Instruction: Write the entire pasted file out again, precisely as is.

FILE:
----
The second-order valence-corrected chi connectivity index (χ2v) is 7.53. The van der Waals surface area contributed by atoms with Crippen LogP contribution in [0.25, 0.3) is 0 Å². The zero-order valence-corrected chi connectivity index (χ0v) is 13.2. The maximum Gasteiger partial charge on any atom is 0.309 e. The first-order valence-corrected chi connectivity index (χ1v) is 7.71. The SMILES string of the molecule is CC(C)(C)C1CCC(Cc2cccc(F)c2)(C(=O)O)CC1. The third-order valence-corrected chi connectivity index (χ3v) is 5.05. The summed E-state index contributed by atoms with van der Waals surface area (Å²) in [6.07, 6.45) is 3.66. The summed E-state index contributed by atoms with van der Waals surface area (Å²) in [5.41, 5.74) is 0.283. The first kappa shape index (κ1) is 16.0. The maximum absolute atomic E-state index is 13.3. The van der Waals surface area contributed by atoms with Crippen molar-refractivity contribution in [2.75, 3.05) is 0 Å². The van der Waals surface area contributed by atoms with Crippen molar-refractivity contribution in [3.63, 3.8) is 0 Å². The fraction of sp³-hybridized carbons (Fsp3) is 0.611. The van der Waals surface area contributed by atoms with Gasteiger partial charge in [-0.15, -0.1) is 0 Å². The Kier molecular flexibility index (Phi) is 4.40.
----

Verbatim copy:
The second-order valence-corrected chi connectivity index (χ2v) is 7.53. The van der Waals surface area contributed by atoms with Crippen LogP contribution in [0.25, 0.3) is 0 Å². The zero-order valence-corrected chi connectivity index (χ0v) is 13.2. The maximum Gasteiger partial charge on any atom is 0.309 e. The first-order valence-corrected chi connectivity index (χ1v) is 7.71. The SMILES string of the molecule is CC(C)(C)C1CCC(Cc2cccc(F)c2)(C(=O)O)CC1. The third-order valence-corrected chi connectivity index (χ3v) is 5.05. The summed E-state index contributed by atoms with van der Waals surface area (Å²) in [6.07, 6.45) is 3.66. The summed E-state index contributed by atoms with van der Waals surface area (Å²) in [5.41, 5.74) is 0.283. The first kappa shape index (κ1) is 16.0. The maximum absolute atomic E-state index is 13.3. The van der Waals surface area contributed by atoms with Crippen molar-refractivity contribution in [2.75, 3.05) is 0 Å². The van der Waals surface area contributed by atoms with Crippen molar-refractivity contribution in [3.63, 3.8) is 0 Å². The fraction of sp³-hybridized carbons (Fsp3) is 0.611. The van der Waals surface area contributed by atoms with Gasteiger partial charge in [-0.15, -0.1) is 0 Å². The Kier molecular flexibility index (Phi) is 4.40.